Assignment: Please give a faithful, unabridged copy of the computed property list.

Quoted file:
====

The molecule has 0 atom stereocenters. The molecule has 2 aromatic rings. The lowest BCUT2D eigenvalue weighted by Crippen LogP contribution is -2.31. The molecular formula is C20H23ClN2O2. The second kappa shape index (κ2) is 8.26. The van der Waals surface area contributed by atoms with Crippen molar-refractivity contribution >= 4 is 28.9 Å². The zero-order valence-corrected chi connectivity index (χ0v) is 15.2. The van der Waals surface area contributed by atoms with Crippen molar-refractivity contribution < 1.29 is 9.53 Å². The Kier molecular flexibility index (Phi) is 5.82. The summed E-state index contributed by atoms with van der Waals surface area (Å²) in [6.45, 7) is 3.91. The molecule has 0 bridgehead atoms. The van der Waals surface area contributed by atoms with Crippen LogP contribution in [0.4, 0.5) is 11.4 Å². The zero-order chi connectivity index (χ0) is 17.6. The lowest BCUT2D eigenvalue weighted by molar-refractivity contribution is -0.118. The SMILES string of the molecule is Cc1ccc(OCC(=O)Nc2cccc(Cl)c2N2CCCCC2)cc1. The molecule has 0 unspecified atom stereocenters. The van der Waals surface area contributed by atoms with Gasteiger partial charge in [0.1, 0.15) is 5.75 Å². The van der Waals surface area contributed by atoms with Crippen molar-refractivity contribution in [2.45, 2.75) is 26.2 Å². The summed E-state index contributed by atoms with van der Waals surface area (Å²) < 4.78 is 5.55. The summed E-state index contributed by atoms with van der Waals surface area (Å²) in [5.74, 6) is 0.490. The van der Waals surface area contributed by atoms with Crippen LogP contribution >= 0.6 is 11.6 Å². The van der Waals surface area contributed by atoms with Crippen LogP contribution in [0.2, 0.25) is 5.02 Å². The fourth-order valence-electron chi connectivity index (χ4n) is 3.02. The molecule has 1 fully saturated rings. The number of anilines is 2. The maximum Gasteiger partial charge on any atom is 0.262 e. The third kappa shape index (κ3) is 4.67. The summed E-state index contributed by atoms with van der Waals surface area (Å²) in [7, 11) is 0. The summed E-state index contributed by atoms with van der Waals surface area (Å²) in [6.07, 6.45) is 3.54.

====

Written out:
The molecule has 0 atom stereocenters. The molecule has 2 aromatic rings. The lowest BCUT2D eigenvalue weighted by Crippen LogP contribution is -2.31. The molecular formula is C20H23ClN2O2. The second kappa shape index (κ2) is 8.26. The van der Waals surface area contributed by atoms with Crippen molar-refractivity contribution >= 4 is 28.9 Å². The zero-order valence-corrected chi connectivity index (χ0v) is 15.2. The van der Waals surface area contributed by atoms with Crippen molar-refractivity contribution < 1.29 is 9.53 Å². The Kier molecular flexibility index (Phi) is 5.82. The summed E-state index contributed by atoms with van der Waals surface area (Å²) in [6.45, 7) is 3.91. The molecule has 0 bridgehead atoms. The van der Waals surface area contributed by atoms with Crippen LogP contribution in [0.4, 0.5) is 11.4 Å². The zero-order chi connectivity index (χ0) is 17.6. The lowest BCUT2D eigenvalue weighted by molar-refractivity contribution is -0.118. The SMILES string of the molecule is Cc1ccc(OCC(=O)Nc2cccc(Cl)c2N2CCCCC2)cc1. The molecule has 0 unspecified atom stereocenters. The van der Waals surface area contributed by atoms with Gasteiger partial charge in [0.1, 0.15) is 5.75 Å². The van der Waals surface area contributed by atoms with Crippen molar-refractivity contribution in [2.45, 2.75) is 26.2 Å². The summed E-state index contributed by atoms with van der Waals surface area (Å²) < 4.78 is 5.55. The summed E-state index contributed by atoms with van der Waals surface area (Å²) in [5.74, 6) is 0.490. The van der Waals surface area contributed by atoms with Crippen LogP contribution >= 0.6 is 11.6 Å². The van der Waals surface area contributed by atoms with Crippen LogP contribution in [0.2, 0.25) is 5.02 Å². The fourth-order valence-electron chi connectivity index (χ4n) is 3.02. The molecule has 1 fully saturated rings. The number of anilines is 2. The maximum Gasteiger partial charge on any atom is 0.262 e. The third kappa shape index (κ3) is 4.67. The summed E-state index contributed by atoms with van der Waals surface area (Å²) in [7, 11) is 0. The summed E-state index contributed by atoms with van der Waals surface area (Å²) in [6.07, 6.45) is 3.54.